34 million people suffer from sleep disorders in this country alone. Star doctor Yael Adler reveals what’s behind it – and how you can support the quality of your sleep yourself.

“And: did you sleep well?”, the cheap but attention-seeking question hits the spot for some of us, more precisely, right in the middle of our very personal sleep center. Studies in Western countries show that every third adult has trouble falling asleep or sleeping through the night, and every tenth adult already has a chronic sleep disorder.

“Somebody slept badly?!” A simple but accurate diagnosis: Poor sleep worsens our mood and our cognitive abilities, and it affects our immune system.

As we age, the quality of our sleep deteriorates. In women, this can also be due to a decrease in the sleep-inducing hormone progesterone from the time around the menopause, while in both sexes it can be due to a decrease in melatonin. This is the hormone that is manufactured in the pineal gland in our brain and also in many cells in the body. From the age of 60, 70 percent of people already have a melatonin deficiency!

Yael Adler is a dermatologist and bestselling author. She has completed additional training in phlebology (vein medicine) and nutritional medicine. Her specialty: The influence of nutrition and psyche on the skin.

Because our body’s sleep clock is directly affected by the light and dark that our eyes pick up, total darkness is required for proper melatonin production, when its levels skyrocket to eight to ten times the daily melatonin level. It is therefore clear that light, especially the blue light from televisions, tablets, mobile phones or alarm clocks, is not a good sleeping companion because it can severely disrupt melatonin production.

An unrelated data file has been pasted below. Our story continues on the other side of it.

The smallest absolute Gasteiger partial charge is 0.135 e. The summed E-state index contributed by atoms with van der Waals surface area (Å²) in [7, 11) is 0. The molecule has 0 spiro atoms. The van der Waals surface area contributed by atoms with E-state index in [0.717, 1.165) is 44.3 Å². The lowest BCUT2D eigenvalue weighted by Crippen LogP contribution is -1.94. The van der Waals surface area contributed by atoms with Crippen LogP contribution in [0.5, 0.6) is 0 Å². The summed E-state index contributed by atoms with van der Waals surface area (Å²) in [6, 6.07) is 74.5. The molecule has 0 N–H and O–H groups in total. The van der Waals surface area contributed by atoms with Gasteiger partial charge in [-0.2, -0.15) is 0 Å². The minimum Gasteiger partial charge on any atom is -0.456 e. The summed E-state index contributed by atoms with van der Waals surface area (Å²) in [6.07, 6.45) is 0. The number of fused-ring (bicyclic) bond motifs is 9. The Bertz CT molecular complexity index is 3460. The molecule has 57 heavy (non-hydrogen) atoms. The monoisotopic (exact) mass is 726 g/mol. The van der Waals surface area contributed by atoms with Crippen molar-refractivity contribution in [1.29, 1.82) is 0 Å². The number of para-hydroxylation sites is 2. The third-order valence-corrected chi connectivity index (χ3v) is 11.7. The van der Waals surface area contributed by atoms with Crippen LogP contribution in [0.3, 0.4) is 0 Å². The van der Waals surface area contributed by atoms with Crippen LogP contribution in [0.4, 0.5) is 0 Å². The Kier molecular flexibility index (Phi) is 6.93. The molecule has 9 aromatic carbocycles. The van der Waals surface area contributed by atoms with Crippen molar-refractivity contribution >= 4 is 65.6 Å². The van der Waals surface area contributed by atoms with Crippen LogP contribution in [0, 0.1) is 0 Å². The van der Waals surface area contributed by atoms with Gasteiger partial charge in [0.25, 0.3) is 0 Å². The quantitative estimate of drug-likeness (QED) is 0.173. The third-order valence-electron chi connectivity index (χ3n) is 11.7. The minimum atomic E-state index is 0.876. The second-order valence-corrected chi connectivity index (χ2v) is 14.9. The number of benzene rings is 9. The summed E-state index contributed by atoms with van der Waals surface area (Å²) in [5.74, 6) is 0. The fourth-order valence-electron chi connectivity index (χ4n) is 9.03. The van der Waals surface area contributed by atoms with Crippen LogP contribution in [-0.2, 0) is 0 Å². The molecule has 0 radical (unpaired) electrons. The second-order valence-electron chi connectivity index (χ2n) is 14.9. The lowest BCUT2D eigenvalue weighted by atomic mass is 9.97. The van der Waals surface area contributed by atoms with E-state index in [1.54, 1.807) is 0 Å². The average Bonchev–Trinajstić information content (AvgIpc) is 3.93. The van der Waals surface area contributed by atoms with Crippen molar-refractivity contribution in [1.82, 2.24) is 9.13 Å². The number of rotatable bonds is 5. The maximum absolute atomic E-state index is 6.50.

Street lanterns, which shine comfortably through the window, are also disruptive factors. Melatonin is a darkness hormone, but above all it is an antioxidant that fights free radicals and protects the genetic material from damage in almost all cells. Now it becomes clear why it is considered an anti-aging substance and also that beauty sleep really does exist.

We can influence a whole range of our personal sleeping conditions ourselves. If you have the feeling that you are suffering from insomnia, you should consult a sleep doctor.

All about our largest organ – Yael Adler

If you snore heavily, you might benefit from an anti-snoring splint (lower jaw protrusion splint), which is clicked onto the upper and lower jaw after kissing goodnight, similar to a crunching splint. It keeps the upper jaw forward and prevents it from slipping backwards and obstructing the airway.

If you have trouble falling asleep, valerian root and hops as a mixed preparation can help, as can melatonin (3 mg – 5 mg), taken in the evening half an hour before you plan to sleep at night, optimally in a pulsatile dosage form that best imitates nature, a supply of small Impetus throughout the night and leaves no hangover the next day.

Our immediate surroundings can also be made sleep-friendly. It is best to expect a cool room temperature for the night’s sleep. If you want to make provisions for the night during the day, the best way to do this is to exercise in the fresh air. Anyone who treats themselves to a warm shower in the evening reduces the core body temperature and initiates the cooling necessary for sleeping.

Sleeping pills taken over a longer period of time can seriously impair the day-night rhythm and should by no means be the permanent solution.

Stress also disrupts the day-night rhythm, which means that cortisol levels remain high at night. Growth hormones are not released and you become overweight.

Seven to eight hours of sleep is considered a recommended standard. However, individuals can get by with less sleep.

Just close your eyes and stay healthy!